Borinqueneers congressional gold medal on schedule
- Published: Feb 28, 2015, 4 AM
While U.S. Sen. Marco Rubio, R-Fla., believes the presentation of the congressional gold medal authorized for the 65th Infantry Regiment is bogged down in red tape, U.S. Mint officials say the design and production process is on track.
Fox News Latino reported Feb. 25 that Rubio went on the offensive, sending a complaint letter to President Obama to put the medal on the fast track. Rubio says four members of the predominantly Puerto Rican contingent known as the Borinqueneers have died since Obama signed into law June 10, 2014, the authorizing legislation. Fewer than 70 Borinqueneers survive who saw service during World Wars I and II and the Korean War.
In a Feb. 26 email response to questions from Coin World, Mint spokesman Michael White provided the following reply:
"There is no holdup with the medal. The design process is proceeding as originally planned. We have been working closely with the appointed liaison. The liaison has undertaken an extensive outreach to Borinqueneers and their families and aggregated a huge amount of data for us. This effort took several months to complete.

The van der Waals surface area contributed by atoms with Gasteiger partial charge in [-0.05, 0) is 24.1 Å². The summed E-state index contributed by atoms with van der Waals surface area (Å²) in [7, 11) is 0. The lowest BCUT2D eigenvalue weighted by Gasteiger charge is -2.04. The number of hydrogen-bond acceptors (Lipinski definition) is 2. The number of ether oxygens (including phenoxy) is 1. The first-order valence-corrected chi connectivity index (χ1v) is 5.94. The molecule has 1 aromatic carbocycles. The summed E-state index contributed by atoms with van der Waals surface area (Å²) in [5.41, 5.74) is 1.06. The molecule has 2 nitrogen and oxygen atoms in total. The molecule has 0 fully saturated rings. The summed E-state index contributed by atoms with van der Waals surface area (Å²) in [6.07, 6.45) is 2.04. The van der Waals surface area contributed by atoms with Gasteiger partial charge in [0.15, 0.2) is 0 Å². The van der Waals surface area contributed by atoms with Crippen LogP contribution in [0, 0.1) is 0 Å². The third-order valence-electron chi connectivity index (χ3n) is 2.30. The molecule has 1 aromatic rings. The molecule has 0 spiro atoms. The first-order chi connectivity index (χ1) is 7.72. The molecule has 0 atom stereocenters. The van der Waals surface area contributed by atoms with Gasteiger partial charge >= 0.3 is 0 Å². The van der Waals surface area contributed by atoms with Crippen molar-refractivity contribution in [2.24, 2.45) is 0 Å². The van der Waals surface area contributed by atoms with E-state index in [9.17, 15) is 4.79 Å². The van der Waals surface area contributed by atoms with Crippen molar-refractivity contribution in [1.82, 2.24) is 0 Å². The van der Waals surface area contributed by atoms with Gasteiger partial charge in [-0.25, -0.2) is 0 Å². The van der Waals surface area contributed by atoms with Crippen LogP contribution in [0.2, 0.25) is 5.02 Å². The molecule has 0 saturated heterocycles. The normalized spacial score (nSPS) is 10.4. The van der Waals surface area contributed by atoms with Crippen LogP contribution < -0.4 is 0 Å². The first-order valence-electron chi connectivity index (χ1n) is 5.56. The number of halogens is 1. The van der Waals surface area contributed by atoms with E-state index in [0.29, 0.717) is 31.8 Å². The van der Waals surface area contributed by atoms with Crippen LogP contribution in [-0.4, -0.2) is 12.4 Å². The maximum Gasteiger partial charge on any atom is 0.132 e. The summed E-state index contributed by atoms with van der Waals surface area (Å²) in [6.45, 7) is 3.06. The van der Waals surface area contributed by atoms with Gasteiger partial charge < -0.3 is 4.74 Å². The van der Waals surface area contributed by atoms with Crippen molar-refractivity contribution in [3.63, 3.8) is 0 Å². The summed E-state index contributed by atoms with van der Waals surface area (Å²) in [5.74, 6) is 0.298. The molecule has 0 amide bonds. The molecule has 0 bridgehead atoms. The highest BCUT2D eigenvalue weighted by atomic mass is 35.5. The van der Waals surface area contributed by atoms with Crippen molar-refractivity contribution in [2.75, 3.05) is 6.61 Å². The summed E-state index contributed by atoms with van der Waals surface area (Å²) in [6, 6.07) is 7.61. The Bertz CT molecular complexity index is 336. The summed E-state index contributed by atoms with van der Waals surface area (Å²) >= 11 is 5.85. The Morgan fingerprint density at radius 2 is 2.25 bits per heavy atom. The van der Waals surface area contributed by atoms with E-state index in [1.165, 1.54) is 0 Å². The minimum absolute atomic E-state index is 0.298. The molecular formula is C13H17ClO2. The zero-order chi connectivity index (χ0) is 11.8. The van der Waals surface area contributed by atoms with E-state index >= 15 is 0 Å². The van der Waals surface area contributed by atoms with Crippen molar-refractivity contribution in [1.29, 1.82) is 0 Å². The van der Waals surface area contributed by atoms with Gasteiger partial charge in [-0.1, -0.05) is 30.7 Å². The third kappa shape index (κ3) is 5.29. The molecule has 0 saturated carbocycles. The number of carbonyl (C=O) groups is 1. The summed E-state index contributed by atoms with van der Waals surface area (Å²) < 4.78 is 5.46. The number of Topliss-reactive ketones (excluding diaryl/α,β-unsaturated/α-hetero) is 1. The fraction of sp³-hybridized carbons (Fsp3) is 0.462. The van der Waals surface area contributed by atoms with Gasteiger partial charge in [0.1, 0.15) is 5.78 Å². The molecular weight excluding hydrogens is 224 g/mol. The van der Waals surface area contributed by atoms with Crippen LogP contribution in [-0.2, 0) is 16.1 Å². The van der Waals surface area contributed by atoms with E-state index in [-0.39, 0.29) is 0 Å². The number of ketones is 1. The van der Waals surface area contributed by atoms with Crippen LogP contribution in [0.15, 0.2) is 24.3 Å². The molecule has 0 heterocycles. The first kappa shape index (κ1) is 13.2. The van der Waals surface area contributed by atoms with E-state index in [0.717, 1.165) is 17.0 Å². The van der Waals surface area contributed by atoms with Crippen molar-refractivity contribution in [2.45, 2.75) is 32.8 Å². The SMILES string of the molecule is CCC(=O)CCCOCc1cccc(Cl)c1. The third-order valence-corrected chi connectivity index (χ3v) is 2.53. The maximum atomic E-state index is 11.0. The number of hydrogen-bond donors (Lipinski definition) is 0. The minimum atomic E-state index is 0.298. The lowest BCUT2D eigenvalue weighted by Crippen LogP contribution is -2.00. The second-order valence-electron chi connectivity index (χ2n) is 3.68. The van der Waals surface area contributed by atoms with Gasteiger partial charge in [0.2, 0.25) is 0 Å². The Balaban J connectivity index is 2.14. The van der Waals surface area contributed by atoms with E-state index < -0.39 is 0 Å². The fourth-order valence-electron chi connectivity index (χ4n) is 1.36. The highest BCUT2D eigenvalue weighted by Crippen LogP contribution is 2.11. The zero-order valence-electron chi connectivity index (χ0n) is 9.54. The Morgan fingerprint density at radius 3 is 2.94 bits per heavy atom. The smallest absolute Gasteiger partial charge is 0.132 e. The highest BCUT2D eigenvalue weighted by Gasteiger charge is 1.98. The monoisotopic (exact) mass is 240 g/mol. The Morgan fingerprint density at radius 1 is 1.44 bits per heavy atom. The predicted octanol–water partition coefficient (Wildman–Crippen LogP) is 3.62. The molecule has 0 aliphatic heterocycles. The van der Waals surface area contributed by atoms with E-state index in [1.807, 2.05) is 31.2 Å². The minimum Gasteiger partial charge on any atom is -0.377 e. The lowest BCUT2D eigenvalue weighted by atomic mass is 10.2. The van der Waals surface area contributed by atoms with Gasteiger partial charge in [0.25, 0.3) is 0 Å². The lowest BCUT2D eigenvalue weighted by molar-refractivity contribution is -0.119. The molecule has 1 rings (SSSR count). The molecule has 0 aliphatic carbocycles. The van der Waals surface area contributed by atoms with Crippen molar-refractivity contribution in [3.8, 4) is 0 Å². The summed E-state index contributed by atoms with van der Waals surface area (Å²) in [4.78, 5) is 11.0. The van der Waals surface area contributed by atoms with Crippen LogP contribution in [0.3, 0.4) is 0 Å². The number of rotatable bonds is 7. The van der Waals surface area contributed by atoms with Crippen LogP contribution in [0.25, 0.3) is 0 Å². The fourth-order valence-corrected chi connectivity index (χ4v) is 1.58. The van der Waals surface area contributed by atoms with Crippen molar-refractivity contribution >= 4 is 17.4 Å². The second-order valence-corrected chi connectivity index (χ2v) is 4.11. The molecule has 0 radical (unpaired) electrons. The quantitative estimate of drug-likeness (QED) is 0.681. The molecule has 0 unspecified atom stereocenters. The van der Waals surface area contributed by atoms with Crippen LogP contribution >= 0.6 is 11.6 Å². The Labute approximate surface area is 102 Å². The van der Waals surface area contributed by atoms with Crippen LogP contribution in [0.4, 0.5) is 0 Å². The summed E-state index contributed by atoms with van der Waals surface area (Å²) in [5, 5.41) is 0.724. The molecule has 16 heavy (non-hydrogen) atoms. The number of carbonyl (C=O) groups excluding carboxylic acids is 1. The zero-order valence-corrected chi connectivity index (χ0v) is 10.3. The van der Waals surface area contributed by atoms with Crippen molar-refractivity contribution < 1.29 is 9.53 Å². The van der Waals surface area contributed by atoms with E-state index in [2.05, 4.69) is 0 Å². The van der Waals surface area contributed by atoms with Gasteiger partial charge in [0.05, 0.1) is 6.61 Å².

"During the CCAC’s [Citizens Coinage Advisory Committee] two-day meeting in January, we discussed this information with the CCAC, along with themes and concepts for the Borinqueneers Congressional Gold Medal.
"Our artists have begun work, but designs are not scheduled to be presented for review until the June advisory committee meetings. We did not want to compress the work and require the artists to rush such an important program."
Candidate designs will be reviewed by both the CCAC and the Commission of Fine Arts. Both advisory panels will forward their recommendations to the Treasury secretary or his designate for final approval. Input will also be provide by the U.S. Mint and representation for the Borinqueneers.
Bronze duplicates of the gold medal may be authorized for sale to the general public at the discretion of the Treasury secretary.
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